What Is Crossover Toe?
Appropriately named, crossover toe is a condition in which the second toe mored toward the big toe, eventually crossing over and lying on top of it. It is a common condition that can happen at any age, though it is more common in adults. It is important to note that crossover toe is not the same as hammertoe. It is actually far more complex.
While the crossing over of the second toe typically happens over a period of time, it can occur more quickly if caused by injury or overuse. Symptoms might include:
- Pain, like a marble in the shoe, especially on the ball of the foot.
- Swelling in the area of the pain.
- Difficulty wearing shoes.
Crossover toe is a progressive disorder, which means it will never get better on its own. The best time to treat crossover toe is in the very early stages, when the patient may have pain, but the toe itself has not begun to cross over. Without treatment, the disorder will usually worsen to the point of joint dislocation of the second toe. As such, it is better to be seen by your podiatrist earlier rather than later.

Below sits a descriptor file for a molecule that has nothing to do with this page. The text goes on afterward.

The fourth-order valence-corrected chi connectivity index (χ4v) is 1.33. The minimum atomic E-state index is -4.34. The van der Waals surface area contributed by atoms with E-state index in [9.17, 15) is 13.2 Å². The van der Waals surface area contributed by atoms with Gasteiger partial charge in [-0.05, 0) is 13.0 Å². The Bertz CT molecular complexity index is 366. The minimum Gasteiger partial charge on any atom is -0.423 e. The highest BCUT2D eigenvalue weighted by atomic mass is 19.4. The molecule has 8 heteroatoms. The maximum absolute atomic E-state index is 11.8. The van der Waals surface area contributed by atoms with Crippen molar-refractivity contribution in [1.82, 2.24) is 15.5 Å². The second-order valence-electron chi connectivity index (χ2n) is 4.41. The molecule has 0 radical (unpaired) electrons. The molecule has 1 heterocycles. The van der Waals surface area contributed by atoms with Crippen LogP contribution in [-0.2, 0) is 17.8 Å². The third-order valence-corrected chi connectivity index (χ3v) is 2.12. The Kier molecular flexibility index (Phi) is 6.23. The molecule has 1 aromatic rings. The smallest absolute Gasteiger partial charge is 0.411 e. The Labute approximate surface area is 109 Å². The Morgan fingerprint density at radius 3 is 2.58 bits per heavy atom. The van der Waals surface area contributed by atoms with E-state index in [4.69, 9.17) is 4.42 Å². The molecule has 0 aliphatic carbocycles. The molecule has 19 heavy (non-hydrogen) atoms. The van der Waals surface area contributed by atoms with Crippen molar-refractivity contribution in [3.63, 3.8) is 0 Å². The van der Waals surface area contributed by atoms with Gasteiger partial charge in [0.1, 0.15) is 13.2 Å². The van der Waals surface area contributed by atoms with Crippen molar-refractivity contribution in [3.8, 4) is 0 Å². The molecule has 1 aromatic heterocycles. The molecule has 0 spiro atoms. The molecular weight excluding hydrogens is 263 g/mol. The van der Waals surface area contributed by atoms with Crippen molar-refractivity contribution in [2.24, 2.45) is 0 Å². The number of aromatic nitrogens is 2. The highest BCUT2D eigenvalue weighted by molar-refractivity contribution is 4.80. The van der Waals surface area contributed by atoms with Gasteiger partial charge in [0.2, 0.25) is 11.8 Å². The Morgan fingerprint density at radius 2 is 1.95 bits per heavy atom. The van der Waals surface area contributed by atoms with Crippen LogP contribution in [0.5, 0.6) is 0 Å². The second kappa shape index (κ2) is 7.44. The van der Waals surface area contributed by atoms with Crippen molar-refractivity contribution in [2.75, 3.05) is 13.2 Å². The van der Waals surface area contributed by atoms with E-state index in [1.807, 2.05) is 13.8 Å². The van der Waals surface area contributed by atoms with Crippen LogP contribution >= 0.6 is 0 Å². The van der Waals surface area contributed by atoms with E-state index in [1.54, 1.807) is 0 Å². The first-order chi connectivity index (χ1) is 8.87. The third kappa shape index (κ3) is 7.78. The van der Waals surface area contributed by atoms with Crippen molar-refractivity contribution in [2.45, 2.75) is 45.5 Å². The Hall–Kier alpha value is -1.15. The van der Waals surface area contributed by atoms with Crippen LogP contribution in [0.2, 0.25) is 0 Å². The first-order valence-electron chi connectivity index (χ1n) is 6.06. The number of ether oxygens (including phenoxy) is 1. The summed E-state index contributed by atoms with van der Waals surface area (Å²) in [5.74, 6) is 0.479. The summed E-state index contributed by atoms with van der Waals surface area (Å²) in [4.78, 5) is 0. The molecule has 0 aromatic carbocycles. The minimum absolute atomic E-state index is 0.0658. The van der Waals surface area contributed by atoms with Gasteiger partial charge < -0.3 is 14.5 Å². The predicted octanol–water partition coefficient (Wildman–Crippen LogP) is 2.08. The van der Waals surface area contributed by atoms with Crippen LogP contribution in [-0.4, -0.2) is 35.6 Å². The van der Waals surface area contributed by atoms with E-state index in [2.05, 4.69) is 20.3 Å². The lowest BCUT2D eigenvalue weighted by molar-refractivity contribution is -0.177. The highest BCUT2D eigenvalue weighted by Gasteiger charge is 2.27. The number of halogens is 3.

What Causes Crossover Toe?
The generally accepted theory is that crossover toe is the result of abnormal foot mechanics, meaning that the ball of the foot beneath the second toe joint takes too much weight-bearing pressure. This pressure eventually weakens the supportive ligaments and causes the joint to fail to stabilize the toe, leading to the crossover.
Certain conditions or characteristics can make a person more likely to have excessive pressure on the ball of the foot. These include:
- Severe bunion deformity
- A second toe that is longer than the big toe
- An arch that is structurally unstable
- A tight calf muscle
The podiatrist will examine your foot, pressing on it, and maneuvering it to reproduce your symptoms. They will also look to potential causes and test the stability of the joint. You should expect for the doctor to order x-rays, and possibly other imaging studies.